Whether your goal is clinical practice or scientific study, research can be an important part of your medical training.
The Office of Medical Student Research and Scholarship is ready and eager to connect you with a program that meets your interests.
Summer Research Program applications due: March 15, 2020
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Your partners in planning research
Dean Koong-Nah Chung, PhD, and Project Manager / Research Assistant Roz Robinson work personally with each student to identify interests, find faculty mentors and arrange funding.
The research enterprise at Washington University is among the most extensive in the world. Renowned and gifted faculty investigators help students learn how discovery takes place and influences the way we practice medicine at the edge of what is known.
Areas of investigation include cardiovascular diseases, developmental biology, diabetes, genetics and genome science, imaging, immunology, infectious diseases, neuroscience, and more.
Student research by the numbers
- 2,100+ faculty mentors available to mentor students in any specialty
- 98% of student researchers in 2019 recommend their research program
- $5,170 average stipend for students in 2019 Summer Research Program
Wondering if research is right for you?
Participating in research is optional for medical students at Washington University, yet over 95% of students – most of whom are focused on preparing for specialties in clinical practice – complete a research project while working on their MD.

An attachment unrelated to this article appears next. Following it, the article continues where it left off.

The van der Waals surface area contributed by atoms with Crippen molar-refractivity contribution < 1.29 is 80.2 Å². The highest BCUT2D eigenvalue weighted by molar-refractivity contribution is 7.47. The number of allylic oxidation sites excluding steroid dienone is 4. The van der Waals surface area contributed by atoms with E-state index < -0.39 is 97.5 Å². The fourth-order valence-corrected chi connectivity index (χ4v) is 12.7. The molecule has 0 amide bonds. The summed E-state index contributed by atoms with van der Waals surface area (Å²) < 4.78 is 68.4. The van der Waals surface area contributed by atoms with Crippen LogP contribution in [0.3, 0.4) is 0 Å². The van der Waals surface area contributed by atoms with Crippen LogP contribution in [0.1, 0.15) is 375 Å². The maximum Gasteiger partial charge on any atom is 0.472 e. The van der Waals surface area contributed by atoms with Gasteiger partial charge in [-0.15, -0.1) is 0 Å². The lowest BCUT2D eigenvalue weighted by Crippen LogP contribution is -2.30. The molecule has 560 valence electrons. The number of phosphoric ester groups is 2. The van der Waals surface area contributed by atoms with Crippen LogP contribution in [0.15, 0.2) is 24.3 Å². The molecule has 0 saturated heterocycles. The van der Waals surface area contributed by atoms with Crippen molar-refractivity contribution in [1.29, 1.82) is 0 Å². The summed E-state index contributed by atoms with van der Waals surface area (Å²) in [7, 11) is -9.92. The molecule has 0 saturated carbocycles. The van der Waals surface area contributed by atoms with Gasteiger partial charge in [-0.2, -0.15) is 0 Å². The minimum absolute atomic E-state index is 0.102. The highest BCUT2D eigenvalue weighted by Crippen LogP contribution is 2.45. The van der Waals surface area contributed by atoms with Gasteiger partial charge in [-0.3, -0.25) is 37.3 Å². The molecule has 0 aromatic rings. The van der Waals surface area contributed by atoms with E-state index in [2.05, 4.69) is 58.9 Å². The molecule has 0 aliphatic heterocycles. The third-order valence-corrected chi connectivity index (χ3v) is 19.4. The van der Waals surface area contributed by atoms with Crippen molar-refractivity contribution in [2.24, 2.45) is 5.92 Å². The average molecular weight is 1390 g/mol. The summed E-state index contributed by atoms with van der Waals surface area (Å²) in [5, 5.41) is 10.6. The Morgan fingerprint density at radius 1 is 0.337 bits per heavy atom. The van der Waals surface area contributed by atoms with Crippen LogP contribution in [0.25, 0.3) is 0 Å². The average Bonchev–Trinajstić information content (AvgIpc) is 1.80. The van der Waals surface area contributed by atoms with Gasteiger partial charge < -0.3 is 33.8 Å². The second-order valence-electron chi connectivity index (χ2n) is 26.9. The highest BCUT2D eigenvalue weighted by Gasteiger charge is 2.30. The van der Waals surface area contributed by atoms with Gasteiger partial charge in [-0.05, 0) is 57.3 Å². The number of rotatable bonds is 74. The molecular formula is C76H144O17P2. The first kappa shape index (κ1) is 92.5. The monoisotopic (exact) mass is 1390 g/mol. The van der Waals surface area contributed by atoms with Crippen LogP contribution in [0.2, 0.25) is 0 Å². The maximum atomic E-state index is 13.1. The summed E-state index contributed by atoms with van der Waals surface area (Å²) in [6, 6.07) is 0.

Whether your goal is clinical practice or scientific study, research can be an important part of your medical training. You might be interested in a research program if you want to:
- Get published. Hundreds of program alumni have gone on to publish their research in peer-reviewed journals.
- Get experience. The research experience offers you well-rounded medical training that can help with finding a residency and making you a more knowledgeable physician.
- Get paid. Students completing a summer program, as well as some year-long programs, receive a stipend through our office.
- Explore specialties. Research programs allow you to try out different medical specialties and network with faculty in departments that interest you.
From bench work in the lab to clinical work with patients, you can choose from a broad range of research projects in any medical specialty.
The Office of Medical Student Research and Scholarship obtains funding for nearly all medical students who participate in research.
All medical students who participate in the Summer Research Program (SRP) receive stipends. Our office works hard throughout the year to secure funding from multiple sources, including the National Institutes of Health (NIH), private foundations, the Institute of Clinical and Translational Sciences (ICTS), the dean, and department heads throughout the School of Medicine.
Participants in the SRP can expect stipends at the current NIH funding level for predoctoral researchers. For the 2019 SRP, this was equal to $2,068 per month, resulting in a $5,170 stipend for 2.5 months of research.
Meet with Dean Chung to review research opportunities and discuss the best match for your goals, schedule and interests.